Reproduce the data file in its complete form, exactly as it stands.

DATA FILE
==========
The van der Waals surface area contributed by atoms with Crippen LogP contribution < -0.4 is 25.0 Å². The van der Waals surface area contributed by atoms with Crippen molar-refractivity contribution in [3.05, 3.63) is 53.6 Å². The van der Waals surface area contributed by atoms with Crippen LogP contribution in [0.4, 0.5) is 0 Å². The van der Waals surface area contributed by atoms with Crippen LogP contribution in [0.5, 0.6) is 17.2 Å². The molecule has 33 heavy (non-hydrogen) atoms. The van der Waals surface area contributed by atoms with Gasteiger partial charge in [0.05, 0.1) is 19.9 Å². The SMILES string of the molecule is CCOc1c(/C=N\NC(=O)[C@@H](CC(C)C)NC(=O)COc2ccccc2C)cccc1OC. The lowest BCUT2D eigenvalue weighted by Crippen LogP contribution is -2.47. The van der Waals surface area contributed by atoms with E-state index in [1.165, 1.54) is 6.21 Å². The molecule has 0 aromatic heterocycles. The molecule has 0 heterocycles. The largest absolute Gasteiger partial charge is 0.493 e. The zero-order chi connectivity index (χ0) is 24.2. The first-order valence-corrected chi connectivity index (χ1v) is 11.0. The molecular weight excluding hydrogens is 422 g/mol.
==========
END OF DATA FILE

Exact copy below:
The van der Waals surface area contributed by atoms with Crippen LogP contribution < -0.4 is 25.0 Å². The van der Waals surface area contributed by atoms with Crippen molar-refractivity contribution in [3.05, 3.63) is 53.6 Å². The van der Waals surface area contributed by atoms with Crippen LogP contribution in [0.4, 0.5) is 0 Å². The van der Waals surface area contributed by atoms with Crippen LogP contribution in [0.5, 0.6) is 17.2 Å². The molecule has 33 heavy (non-hydrogen) atoms. The van der Waals surface area contributed by atoms with Gasteiger partial charge in [0.05, 0.1) is 19.9 Å². The SMILES string of the molecule is CCOc1c(/C=N\NC(=O)[C@@H](CC(C)C)NC(=O)COc2ccccc2C)cccc1OC. The lowest BCUT2D eigenvalue weighted by Crippen LogP contribution is -2.47. The van der Waals surface area contributed by atoms with E-state index in [1.165, 1.54) is 6.21 Å². The molecule has 0 aromatic heterocycles. The molecule has 0 heterocycles. The largest absolute Gasteiger partial charge is 0.493 e. The zero-order chi connectivity index (χ0) is 24.2. The first-order valence-corrected chi connectivity index (χ1v) is 11.0. The molecular weight excluding hydrogens is 422 g/mol.